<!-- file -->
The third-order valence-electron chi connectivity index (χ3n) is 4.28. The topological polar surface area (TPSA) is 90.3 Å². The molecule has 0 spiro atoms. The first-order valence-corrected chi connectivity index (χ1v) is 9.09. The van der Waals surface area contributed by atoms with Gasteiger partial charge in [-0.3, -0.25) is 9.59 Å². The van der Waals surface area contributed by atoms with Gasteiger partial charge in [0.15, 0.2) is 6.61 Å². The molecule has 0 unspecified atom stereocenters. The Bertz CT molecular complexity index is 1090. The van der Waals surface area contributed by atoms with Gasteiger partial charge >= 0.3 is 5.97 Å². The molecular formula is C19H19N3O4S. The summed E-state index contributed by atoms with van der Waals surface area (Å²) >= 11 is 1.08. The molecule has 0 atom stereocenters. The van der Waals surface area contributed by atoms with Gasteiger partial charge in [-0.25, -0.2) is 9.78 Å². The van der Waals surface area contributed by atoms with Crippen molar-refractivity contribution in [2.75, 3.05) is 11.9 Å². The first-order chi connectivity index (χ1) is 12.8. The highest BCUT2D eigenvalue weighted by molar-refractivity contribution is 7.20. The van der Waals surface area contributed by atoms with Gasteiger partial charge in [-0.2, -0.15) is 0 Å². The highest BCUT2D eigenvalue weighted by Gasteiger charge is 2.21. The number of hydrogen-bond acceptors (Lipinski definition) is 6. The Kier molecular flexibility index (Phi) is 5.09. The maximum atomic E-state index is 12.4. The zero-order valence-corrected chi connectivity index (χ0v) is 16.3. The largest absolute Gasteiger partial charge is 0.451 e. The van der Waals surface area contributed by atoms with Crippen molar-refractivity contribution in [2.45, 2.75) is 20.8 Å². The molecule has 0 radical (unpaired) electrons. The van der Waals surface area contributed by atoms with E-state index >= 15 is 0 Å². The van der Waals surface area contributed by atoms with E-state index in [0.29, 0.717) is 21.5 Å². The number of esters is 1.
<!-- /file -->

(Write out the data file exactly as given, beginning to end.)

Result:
The third-order valence-electron chi connectivity index (χ3n) is 4.28. The topological polar surface area (TPSA) is 90.3 Å². The molecule has 0 spiro atoms. The first-order valence-corrected chi connectivity index (χ1v) is 9.09. The van der Waals surface area contributed by atoms with Gasteiger partial charge in [-0.3, -0.25) is 9.59 Å². The van der Waals surface area contributed by atoms with Gasteiger partial charge in [0.15, 0.2) is 6.61 Å². The molecule has 0 unspecified atom stereocenters. The Bertz CT molecular complexity index is 1090. The van der Waals surface area contributed by atoms with Gasteiger partial charge >= 0.3 is 5.97 Å². The molecular formula is C19H19N3O4S. The summed E-state index contributed by atoms with van der Waals surface area (Å²) >= 11 is 1.08. The molecule has 0 atom stereocenters. The van der Waals surface area contributed by atoms with Gasteiger partial charge in [-0.25, -0.2) is 9.78 Å². The van der Waals surface area contributed by atoms with Crippen molar-refractivity contribution in [2.75, 3.05) is 11.9 Å². The first-order chi connectivity index (χ1) is 12.8. The highest BCUT2D eigenvalue weighted by molar-refractivity contribution is 7.20. The van der Waals surface area contributed by atoms with Gasteiger partial charge in [-0.2, -0.15) is 0 Å². The highest BCUT2D eigenvalue weighted by Gasteiger charge is 2.21. The number of hydrogen-bond acceptors (Lipinski definition) is 6. The Kier molecular flexibility index (Phi) is 5.09. The maximum atomic E-state index is 12.4. The zero-order valence-corrected chi connectivity index (χ0v) is 16.3. The largest absolute Gasteiger partial charge is 0.451 e. The van der Waals surface area contributed by atoms with Crippen molar-refractivity contribution in [2.45, 2.75) is 20.8 Å². The molecule has 0 radical (unpaired) electrons. The van der Waals surface area contributed by atoms with E-state index >= 15 is 0 Å². The van der Waals surface area contributed by atoms with E-state index in [0.29, 0.717) is 21.5 Å². The number of esters is 1.